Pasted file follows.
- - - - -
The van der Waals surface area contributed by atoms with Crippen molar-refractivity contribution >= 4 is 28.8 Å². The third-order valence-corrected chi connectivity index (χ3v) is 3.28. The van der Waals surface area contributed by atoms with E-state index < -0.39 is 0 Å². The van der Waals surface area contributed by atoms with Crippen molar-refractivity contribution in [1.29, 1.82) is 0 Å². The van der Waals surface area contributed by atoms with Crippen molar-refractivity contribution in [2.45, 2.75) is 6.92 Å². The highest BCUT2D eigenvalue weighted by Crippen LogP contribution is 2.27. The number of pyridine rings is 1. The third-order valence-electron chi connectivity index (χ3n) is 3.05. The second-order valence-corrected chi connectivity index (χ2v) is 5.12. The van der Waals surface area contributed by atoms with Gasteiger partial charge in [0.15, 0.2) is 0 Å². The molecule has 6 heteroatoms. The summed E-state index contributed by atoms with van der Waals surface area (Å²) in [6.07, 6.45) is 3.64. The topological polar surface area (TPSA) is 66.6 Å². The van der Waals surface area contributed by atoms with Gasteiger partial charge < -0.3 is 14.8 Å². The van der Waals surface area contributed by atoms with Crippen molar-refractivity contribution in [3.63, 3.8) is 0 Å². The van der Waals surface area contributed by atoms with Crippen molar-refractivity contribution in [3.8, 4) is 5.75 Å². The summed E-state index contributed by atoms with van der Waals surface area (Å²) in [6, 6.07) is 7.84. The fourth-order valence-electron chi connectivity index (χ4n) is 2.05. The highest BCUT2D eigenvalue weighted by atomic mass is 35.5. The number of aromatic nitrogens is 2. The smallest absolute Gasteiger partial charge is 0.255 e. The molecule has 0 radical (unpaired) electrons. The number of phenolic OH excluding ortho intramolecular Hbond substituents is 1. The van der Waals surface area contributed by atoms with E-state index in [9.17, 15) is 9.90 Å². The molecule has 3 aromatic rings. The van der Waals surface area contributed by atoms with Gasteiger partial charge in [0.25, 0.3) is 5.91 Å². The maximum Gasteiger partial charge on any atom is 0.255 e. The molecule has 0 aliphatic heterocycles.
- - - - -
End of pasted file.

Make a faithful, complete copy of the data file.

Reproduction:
The van der Waals surface area contributed by atoms with Crippen molar-refractivity contribution >= 4 is 28.8 Å². The third-order valence-corrected chi connectivity index (χ3v) is 3.28. The van der Waals surface area contributed by atoms with E-state index < -0.39 is 0 Å². The van der Waals surface area contributed by atoms with Crippen molar-refractivity contribution in [1.29, 1.82) is 0 Å². The van der Waals surface area contributed by atoms with Crippen molar-refractivity contribution in [2.45, 2.75) is 6.92 Å². The highest BCUT2D eigenvalue weighted by Crippen LogP contribution is 2.27. The number of pyridine rings is 1. The third-order valence-electron chi connectivity index (χ3n) is 3.05. The second-order valence-corrected chi connectivity index (χ2v) is 5.12. The van der Waals surface area contributed by atoms with Gasteiger partial charge in [0.15, 0.2) is 0 Å². The molecule has 6 heteroatoms. The summed E-state index contributed by atoms with van der Waals surface area (Å²) in [6.07, 6.45) is 3.64. The topological polar surface area (TPSA) is 66.6 Å². The van der Waals surface area contributed by atoms with Gasteiger partial charge < -0.3 is 14.8 Å². The van der Waals surface area contributed by atoms with Crippen molar-refractivity contribution in [3.63, 3.8) is 0 Å². The van der Waals surface area contributed by atoms with Crippen molar-refractivity contribution in [3.8, 4) is 5.75 Å². The summed E-state index contributed by atoms with van der Waals surface area (Å²) in [6, 6.07) is 7.84. The fourth-order valence-electron chi connectivity index (χ4n) is 2.05. The highest BCUT2D eigenvalue weighted by atomic mass is 35.5. The number of aromatic nitrogens is 2. The smallest absolute Gasteiger partial charge is 0.255 e. The molecule has 0 radical (unpaired) electrons. The number of phenolic OH excluding ortho intramolecular Hbond substituents is 1. The van der Waals surface area contributed by atoms with E-state index in [9.17, 15) is 9.90 Å². The molecule has 3 aromatic rings. The van der Waals surface area contributed by atoms with Gasteiger partial charge in [0.25, 0.3) is 5.91 Å². The maximum Gasteiger partial charge on any atom is 0.255 e. The molecule has 0 aliphatic heterocycles.